By Paul Rickard

Either BHP CEO Andrew Mackenzie is going to eat humble pie and say he was wrong, or BHP really is a stock for yield hungry investors as it is pretty hard to beat a dividend yield of 6.5%, fully franked!

When BHP announces its second half results on 25 August, one thing he can’t do is to say nothing. Hundreds, possibly thousands of investors have bought or will buy BHP shares on the promise.

The promise

It is not overstating it to call it a “promise”, because BHP has been so unequivocal about it. During its first half results presentation to the market on February 24, BHP said in its opening summary that “we remain committed to our progressive base dividend”, and later said that “we are confident that we can maintain our progressive dividend policy” and finally, as the slide below shows, “our progressive base dividend is fundamental”.  “We aim to maintain or grow the base dividend every period.” No ifs and buts, no get outs, no caveats, no rebasing following the S32 demerger. 

BHP paid a dividend of US62c per share in the first half. A progressive base dividend policy implies a dividend of at least US62c for the second half, and a dividend of at least US62c for the first half of FY16. Using an exchange rate of 0.7330 and last night’s closing price of $25.89, this implies that BHP is trading on a yield of at least 6.53%, fully franked!

Can BHP honour its promise?

Last week’s quarterly operational review showed just how tough things are in the resources game. On the production front, while BHP was able to trumpet that group production in FY15 had increased by 9% over the previous year, they guided for lower production in four of the key categories in FY16 – petroleum, copper, metallurgical coal and energy coal.

Deferral of drilling and development in the US gas fields largely drives the forecast decline in petroleum, while a decline in the grade of the ore from Escondida is responsible for the fall in copper production. Iron ore is the standout – up 14% on FY 14, and forecast to reach 247m tonnes (BHP share) in FY16 as it continues to improve processing efficiency in the Pilbara.


With flat production volumes forecast, prices become even more material to the revenue picture. And unfortunately, the outlook is still pretty grim.
The following table shows BHP’s average realised price (in US dollars) for fiscal year 14, first half 15, and the half year just completed (H2 FY15). Compared to 2014, the average prices received in H2 FY15 were 49% lower for oil products, 19% lower for copper, 48% lower for iron ore, 24% lower for hard coking coal and 10% lower for nickel.



Although not directly comparable due to differences in ore/output grades, the latest spot prices don’t make for pretty reading either. While iron ore appears to have found a base around US$ 50 per tonne, spot copper, nickel, and coal prices are still well below the average prices BHP achieved in the last half.

Flat production, lower prices means lower US$ revenue. The second half of FY15 will be considerably down on the first half, and 1H FY16 is likely to be down on 2H FY15.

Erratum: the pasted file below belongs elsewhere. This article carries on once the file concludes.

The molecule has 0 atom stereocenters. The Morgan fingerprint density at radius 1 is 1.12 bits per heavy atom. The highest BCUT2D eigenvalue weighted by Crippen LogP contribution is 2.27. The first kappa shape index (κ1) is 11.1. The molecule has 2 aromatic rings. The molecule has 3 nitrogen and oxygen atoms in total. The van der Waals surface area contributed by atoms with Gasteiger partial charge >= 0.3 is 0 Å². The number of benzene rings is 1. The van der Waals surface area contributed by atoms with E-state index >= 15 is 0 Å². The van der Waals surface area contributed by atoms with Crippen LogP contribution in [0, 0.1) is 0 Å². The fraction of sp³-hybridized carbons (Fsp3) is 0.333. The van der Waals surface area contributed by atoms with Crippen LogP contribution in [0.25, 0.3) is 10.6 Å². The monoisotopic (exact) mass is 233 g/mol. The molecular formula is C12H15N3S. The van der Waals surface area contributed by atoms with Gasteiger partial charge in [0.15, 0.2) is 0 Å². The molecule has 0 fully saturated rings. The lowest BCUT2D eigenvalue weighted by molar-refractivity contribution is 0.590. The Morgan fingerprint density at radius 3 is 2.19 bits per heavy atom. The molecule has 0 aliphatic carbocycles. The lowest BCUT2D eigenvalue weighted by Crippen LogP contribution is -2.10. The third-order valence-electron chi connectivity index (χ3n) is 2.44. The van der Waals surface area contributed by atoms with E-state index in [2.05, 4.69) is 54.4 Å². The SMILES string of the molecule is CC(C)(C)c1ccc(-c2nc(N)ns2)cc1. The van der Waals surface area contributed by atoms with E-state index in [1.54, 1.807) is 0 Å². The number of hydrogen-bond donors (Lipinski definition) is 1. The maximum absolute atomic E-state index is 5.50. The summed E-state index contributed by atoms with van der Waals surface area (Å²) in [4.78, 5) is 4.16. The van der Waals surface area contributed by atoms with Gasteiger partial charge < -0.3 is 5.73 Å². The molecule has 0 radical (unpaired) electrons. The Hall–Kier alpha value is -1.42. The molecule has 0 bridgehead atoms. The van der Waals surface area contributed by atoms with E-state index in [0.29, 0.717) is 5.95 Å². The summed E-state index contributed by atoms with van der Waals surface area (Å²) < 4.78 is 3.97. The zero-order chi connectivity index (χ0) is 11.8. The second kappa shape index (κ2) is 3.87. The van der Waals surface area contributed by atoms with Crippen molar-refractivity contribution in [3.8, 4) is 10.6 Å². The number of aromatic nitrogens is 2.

On the upside, the Australian dollar has weakened from an average of around 0.7700 in the 2H, to 0.7300 as we head into H1 FY16. And they certainly appear to be aggressive on the cost front – Tuesday’s announcement of 100 jobs to go from their Melbourne office over the next few years was yet another in a long line of cost initiatives.

Can BHP meet its promise? We can all see the headwinds on commodity prices (offset to some extent by a weaker Aussie dollar), while production forecasts and capital expenditure estimates are well telegraphed. What we can’t see is the cost side – and this is why it is so important that the BHP CEO tells the market whether he thinks he can deliver sufficient production efficiencies to offset the revenue fall, thereby allowing BHP to meet its promise to pay its base dividend.

What do the brokers think?

I am almost hesitant to mention this, because the brokers (as a group) have largely been bullish (and wrong) on BHP for such a long time. According to FN Arena, sentiment is positive at +0.5 (on a scale of -1.0 most negative to +1.0 most positive), with four buys and four neutrals (0 sells). The consensus target price is $30.86.
Interestingly, the brokers’ expect this year’s earnings of 124.5 US cents per share to be less than half of that achieved in FY14, and are projecting FY16 full year earnings of only 95.6 US cents per share. On that basis, BHP is reaching into reserves to pay its FY16 dividend, with a forecast payout ratio of 131.5%. Clearly, the analysts have concerns about the sustainability of the “progressive base dividend”.


How to play it

There are several wise-heads in the market who say that you never buy a mining company for a dividend, let alone one that may be dipping into reserves to pay it. However, I have never seen a company so unequivocal about its resolve to pay (and potentially increase) its dividend.

Mr Mackenzie might be a canny Scott – however I do get a sense that he is also trying to upend the old maxim that it is very hard to “shrink to greatness”.

Bottom line – it really comes down to what BHP says on August 25. If they maintain their commitment to the progressive base dividend, back them and get out the cheque book. If the promise is subsequently broken, join me and the thousands of others who will be queueing up to see the class action lawyers.

In the meantime, there are no signs yet to suggest that the commodity bear cycle is over – so maybe you have a nibble in market weakness. Target under $25.00.

Disclosure: The author and his SMSF own BHP shares.